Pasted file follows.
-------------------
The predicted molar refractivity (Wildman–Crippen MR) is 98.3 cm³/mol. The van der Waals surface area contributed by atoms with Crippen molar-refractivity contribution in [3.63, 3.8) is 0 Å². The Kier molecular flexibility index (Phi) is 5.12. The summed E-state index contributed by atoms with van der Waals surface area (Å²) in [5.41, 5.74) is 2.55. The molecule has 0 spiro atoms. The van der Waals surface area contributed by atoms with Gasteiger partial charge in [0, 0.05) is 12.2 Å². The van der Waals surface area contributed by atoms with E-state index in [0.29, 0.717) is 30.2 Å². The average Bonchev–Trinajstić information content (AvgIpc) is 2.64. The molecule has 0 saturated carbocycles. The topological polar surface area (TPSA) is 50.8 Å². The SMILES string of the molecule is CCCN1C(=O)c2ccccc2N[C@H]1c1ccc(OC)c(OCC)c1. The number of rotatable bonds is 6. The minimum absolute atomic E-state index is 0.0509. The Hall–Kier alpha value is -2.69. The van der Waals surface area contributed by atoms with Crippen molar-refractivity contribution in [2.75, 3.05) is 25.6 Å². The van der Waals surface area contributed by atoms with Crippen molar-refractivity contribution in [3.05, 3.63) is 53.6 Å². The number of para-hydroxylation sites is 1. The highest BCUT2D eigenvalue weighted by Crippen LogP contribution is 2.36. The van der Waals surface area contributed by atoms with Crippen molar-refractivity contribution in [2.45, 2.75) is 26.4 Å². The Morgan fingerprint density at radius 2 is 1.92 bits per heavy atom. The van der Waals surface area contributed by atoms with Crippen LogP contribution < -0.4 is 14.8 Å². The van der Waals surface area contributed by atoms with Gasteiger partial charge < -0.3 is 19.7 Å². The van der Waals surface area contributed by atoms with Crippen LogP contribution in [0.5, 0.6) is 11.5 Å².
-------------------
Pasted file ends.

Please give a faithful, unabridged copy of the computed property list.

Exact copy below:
The predicted molar refractivity (Wildman–Crippen MR) is 98.3 cm³/mol. The van der Waals surface area contributed by atoms with Crippen molar-refractivity contribution in [3.63, 3.8) is 0 Å². The Kier molecular flexibility index (Phi) is 5.12. The summed E-state index contributed by atoms with van der Waals surface area (Å²) in [5.41, 5.74) is 2.55. The molecule has 0 spiro atoms. The van der Waals surface area contributed by atoms with Gasteiger partial charge in [0, 0.05) is 12.2 Å². The van der Waals surface area contributed by atoms with E-state index in [0.29, 0.717) is 30.2 Å². The average Bonchev–Trinajstić information content (AvgIpc) is 2.64. The molecule has 0 saturated carbocycles. The topological polar surface area (TPSA) is 50.8 Å². The SMILES string of the molecule is CCCN1C(=O)c2ccccc2N[C@H]1c1ccc(OC)c(OCC)c1. The number of rotatable bonds is 6. The minimum absolute atomic E-state index is 0.0509. The Hall–Kier alpha value is -2.69. The van der Waals surface area contributed by atoms with Crippen molar-refractivity contribution in [2.75, 3.05) is 25.6 Å². The van der Waals surface area contributed by atoms with Crippen molar-refractivity contribution in [3.05, 3.63) is 53.6 Å². The number of para-hydroxylation sites is 1. The highest BCUT2D eigenvalue weighted by Crippen LogP contribution is 2.36. The van der Waals surface area contributed by atoms with Crippen molar-refractivity contribution in [2.45, 2.75) is 26.4 Å². The Morgan fingerprint density at radius 2 is 1.92 bits per heavy atom. The van der Waals surface area contributed by atoms with Crippen LogP contribution < -0.4 is 14.8 Å². The van der Waals surface area contributed by atoms with Gasteiger partial charge < -0.3 is 19.7 Å². The van der Waals surface area contributed by atoms with Crippen LogP contribution in [0.5, 0.6) is 11.5 Å².